Thank you so much Ironman. I appreciate the info.

2   curious2   ignore (0)   2016 Sep 16, 1:14pm     ↓ dislike (1)   quote   flag        

1) Thanks for posting this, it's good to see something possibly helpful and useful on PatNet from time to time.
2) I haven't read the particular policy, but remain skeptical of insurance and the American financial exploitation of elderly and vulnerable people generally.

If the parents like travel, then they might like Mexico, Costa Rica, or Chile. In those places, they might not depend on American insurance to pay for anything. If they want to secure the value of the insurance policy, they might either keep it as backup or try to negotiate a deal to cash out the policy. Viatical settlements began with life insurance, but there seems no inherent reason why they couldn't apply to other types of insurance.

In this country, most things medical/dental/optical tend to cost 3x-10x more than anywhere else on earth, with little correlation between price and value. We have the most uneven system I have ever seen anywhere. People pay all they can afford, usually with no real assurance of getting any value at all in return. The problem results from mandatory dependence, legally prohibiting independent choice: for example, we pay the highest prices in the world for Rx drugs, but the lowest prices in the world for OTC drugs, where we can compare prices and choose independently. Insurance compounds that problem, especially when it becomes mandatory. I wish you success navigating the American insurance system and its promised (but too often illusory) benefits, and I feel truly sorry that your mother-in-law may be losing some of her ability to participate actively in decisions. Elliemae knows much more about how to navigate the Byzantine American cost-shifting system than most people, so I defer to her on that. The best I can say is, if ever they enjoyed a vacation in a country that has high quality and low costs, they might consider visiting again, with an eye towards maybe extending a visit, preferably somewhere grandchildren would enjoy visiting too.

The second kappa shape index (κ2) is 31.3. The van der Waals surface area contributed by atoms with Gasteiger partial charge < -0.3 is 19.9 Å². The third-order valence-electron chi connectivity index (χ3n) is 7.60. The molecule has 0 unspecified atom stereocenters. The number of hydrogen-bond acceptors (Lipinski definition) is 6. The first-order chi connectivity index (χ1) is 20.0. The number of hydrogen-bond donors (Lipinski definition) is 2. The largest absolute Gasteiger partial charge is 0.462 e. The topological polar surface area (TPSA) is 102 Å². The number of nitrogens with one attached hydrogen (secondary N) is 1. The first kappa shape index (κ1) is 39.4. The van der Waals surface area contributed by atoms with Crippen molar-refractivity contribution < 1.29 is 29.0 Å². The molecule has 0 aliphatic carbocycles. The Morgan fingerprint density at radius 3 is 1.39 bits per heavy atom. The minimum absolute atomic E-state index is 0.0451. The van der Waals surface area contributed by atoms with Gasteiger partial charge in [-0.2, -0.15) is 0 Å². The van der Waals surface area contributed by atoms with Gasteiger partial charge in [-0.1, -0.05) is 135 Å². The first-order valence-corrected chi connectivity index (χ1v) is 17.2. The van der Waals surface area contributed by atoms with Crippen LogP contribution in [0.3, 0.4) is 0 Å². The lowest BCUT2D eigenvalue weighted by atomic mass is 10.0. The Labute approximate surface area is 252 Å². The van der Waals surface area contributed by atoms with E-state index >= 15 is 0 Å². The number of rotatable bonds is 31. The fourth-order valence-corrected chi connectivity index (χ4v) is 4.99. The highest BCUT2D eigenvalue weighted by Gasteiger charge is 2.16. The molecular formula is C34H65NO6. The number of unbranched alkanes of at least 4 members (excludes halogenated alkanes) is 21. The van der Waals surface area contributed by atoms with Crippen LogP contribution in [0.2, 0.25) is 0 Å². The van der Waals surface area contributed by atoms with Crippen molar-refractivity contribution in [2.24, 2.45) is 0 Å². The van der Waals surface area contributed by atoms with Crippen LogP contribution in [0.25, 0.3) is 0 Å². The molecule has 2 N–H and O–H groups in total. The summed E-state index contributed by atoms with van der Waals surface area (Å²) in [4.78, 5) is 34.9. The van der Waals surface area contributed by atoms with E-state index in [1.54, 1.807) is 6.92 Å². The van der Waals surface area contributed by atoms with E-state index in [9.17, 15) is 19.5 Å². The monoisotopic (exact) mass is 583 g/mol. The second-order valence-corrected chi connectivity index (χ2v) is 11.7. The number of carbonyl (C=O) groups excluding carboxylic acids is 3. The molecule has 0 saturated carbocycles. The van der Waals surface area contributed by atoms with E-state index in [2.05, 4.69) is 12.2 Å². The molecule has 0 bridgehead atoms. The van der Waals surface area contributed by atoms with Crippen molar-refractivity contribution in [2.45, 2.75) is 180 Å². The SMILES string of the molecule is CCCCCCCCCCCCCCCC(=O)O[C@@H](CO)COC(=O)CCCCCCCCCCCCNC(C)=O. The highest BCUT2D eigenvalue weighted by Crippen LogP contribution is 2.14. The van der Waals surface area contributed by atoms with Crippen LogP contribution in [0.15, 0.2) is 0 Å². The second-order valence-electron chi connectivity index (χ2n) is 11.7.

4   BlueSardine   ignore (3)   2016 Sep 16, 1:45pm     ↓ dislike (1)   quote   flag        

Crooks...
You might as well spend everything you got then drive off a cliff.
Don't let the crooks win!

curious2 says

"The CI Advantage"

5   turtledove   ignore (0)   2016 Sep 16, 3:20pm     ↓ dislike (0)   quote   flag